Monday, January 17

We will continue to demonstrate support for sustainable revenue drive in growing the economy – Adesola Adeduntan, CEO, Fi


Dr. Adesola Adeduntan, CEO, First Bank of Nigeria Ltd, has reiterated the Bank’s commitment to support sustainable revenue drive in growing the economy. The CEO said this in his opening remark during the recently held Non-Oil Export Webinar by the bank aimed at promoting awareness on the prospects of Non-Oil Export in Nigeria.

The virtual webinar, themed, ‘Building Sustainable Non-Oil Export in Nigeria; Harnessing Opportunities within AFCFTA Treaty and Agro Commodities’ saw experts shed light on the issues surrounding exportation as well as how existing and prospective players across the export value chain can grow their businesses within and even beyond the AfCFTA.

According to the Adeduntan, the bank would continue to work towards creating nimble product and service offerings for export trade services cutting across Agriculture, Structured Trade and Commodity Financing and Treasury.

In his analysis, Biodun Adedipe, founder and consultant, B. Adedipe  Associate limited noted that oil accounted for 88.75 percent of foreign trade in the first half of 2021 but only 7.49 percent of GDP in third quarter of the year, a disconnect of sort according to him, has weak linkage to the rest of the economy

He said, “Anytime you import from any country, you are creating jobs in that country. If we also begin to strengthen our non-export,that means we will be creating jobs locally in Nigeria.  Out of what people will consume abroad and that becomes very significant. This gives us a picture of the risk Nigeria will be faced with when they go all into hydrocarbons. Everywhere around the world, people are moving for fossil fuel

“The world Nigeria operated in before Covid is fast disappearing and the question is what needs to happen as the disease becomes endemic.  The first thing is our focus and orientation needs to change as in we have to look at ourselves growing our economyc based on export just like the export-led growth of Japan, Germany and China. This can also be done via special services delivery.”

Folorunsho Akintunde, Deputy Director, NEPC pointed out the African Continental Free Trade Area (AfCFTA) has provided an opportunity for the 1.2 billion population of the 54 African countries with market value of $3.4 trillion, adding that Success with AfCFTA requires a diversified and sustainable Nigerian economy with strong linkages with neighbours and the top economies in Africa and a globally accepted country brand.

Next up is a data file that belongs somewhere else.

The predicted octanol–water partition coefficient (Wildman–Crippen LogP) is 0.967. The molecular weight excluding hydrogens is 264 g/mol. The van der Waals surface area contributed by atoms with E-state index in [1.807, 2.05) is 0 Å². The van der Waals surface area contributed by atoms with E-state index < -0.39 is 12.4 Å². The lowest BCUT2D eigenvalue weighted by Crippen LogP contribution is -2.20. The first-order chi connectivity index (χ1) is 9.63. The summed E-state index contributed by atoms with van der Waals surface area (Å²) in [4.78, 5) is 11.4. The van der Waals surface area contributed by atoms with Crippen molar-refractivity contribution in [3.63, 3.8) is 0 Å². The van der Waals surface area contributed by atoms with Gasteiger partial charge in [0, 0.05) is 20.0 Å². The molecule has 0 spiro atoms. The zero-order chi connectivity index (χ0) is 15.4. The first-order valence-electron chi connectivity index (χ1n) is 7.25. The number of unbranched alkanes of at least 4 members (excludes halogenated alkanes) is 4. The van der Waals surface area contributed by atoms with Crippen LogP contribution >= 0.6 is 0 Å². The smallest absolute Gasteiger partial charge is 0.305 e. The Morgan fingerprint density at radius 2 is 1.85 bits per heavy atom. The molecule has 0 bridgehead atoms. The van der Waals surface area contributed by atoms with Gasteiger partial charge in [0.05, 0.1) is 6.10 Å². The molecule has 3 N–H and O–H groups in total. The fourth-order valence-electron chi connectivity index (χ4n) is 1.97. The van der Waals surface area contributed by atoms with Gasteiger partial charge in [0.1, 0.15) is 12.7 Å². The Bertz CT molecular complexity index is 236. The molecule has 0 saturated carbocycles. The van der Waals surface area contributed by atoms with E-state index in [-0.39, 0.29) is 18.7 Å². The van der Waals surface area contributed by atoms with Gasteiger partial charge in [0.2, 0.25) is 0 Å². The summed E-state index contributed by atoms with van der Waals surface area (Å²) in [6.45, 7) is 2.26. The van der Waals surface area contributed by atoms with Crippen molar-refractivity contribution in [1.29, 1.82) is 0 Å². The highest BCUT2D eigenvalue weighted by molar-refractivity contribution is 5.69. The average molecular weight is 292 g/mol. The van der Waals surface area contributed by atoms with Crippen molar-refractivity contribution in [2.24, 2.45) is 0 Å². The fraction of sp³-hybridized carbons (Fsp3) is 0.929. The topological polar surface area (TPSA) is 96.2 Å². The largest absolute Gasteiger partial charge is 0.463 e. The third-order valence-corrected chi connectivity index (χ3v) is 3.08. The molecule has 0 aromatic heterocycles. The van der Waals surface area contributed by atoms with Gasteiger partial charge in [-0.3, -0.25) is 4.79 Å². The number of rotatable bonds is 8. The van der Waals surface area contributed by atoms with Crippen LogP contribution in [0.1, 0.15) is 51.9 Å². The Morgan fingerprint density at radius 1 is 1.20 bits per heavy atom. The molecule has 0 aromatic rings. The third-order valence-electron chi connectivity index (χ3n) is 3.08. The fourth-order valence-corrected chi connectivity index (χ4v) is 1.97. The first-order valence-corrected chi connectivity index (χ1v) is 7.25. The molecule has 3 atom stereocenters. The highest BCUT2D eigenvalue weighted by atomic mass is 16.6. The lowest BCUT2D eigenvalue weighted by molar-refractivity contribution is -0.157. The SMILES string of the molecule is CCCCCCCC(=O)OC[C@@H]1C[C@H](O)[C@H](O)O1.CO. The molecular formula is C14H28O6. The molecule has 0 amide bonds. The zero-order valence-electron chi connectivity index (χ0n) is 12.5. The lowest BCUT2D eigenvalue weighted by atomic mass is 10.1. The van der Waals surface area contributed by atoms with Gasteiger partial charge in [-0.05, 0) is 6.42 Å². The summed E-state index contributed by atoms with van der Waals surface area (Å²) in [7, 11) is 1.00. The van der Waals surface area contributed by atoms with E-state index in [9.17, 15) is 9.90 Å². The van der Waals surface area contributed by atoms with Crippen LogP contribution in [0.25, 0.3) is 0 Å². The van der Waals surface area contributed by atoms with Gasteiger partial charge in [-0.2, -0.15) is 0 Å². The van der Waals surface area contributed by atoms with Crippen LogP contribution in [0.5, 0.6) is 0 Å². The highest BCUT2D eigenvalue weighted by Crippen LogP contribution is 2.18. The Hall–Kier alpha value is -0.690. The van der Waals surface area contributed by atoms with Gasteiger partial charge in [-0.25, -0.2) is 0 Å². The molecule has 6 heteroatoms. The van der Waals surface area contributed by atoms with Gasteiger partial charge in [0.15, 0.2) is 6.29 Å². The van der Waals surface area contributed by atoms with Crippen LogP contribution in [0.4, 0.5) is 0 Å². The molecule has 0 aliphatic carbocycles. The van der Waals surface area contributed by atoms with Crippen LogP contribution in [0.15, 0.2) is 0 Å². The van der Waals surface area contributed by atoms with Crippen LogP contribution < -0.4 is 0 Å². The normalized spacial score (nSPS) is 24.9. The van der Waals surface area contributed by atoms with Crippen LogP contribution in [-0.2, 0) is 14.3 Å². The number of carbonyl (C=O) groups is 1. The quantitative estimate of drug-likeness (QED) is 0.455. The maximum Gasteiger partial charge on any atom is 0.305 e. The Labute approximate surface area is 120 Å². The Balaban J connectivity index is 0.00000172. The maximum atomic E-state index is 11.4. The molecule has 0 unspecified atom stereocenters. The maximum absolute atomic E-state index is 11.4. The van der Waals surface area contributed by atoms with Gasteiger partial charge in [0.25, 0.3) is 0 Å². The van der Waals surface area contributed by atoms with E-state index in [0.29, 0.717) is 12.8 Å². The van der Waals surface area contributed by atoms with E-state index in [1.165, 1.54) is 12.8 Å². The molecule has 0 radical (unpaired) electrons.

Similarly, Yusuf Malanta, the Area Controller of Apapa Command of Nigeria Customs Service referred to the initiative as a flagship project of the African Union (AU), established in 2018 to create a single market for goods and services, facilitated by movement of persons, to promote industrial development and sustainable and inclusive socio-economic growth targeted towards deepening the economic integration of Africa.

Noting that 54 member states of the AU have signed the agreement, and 36 countries have deposited their instruments of ratification as of February 2021, he pointed out that the expectations of the AFCFTA is to reduce poverty, increase firm competitiveness, and boost intra-African trade and investment.

Eric Monchu, the regional chief operating officer and head of mission for Anglophone West Africa, AFREXIMBANK regarded the bank as a catalyst to the AFCFTA. Monchu pointed out that the Bank developed a suite of products, programmes and initiatives which formulate the bank’s envisioned interventions in providing tailored trade/project Financing, capacity for Intra-African Trade Facilitation as well as Technical Assistance in support of growth of intra-African trade.

Stella Okotete, Executive Director, Business Development of the Nigerian Export-Import Bank (NEXIM) while speaking on the need to broaden the scope of insurance covered by the export credit insurance said, “If we are going beyond the political aspect of it and involving commercial risks, it will increase our trade activities within the African continent especially looking at what AfCFTA has to build and the risk associated with some of the distribution company within the African continent.

“We are working hard on that and I am sure that by Q1 2022, we will be rolling up our sleeves and coming up with new products that will support inter African trade using the export credit insurance.”



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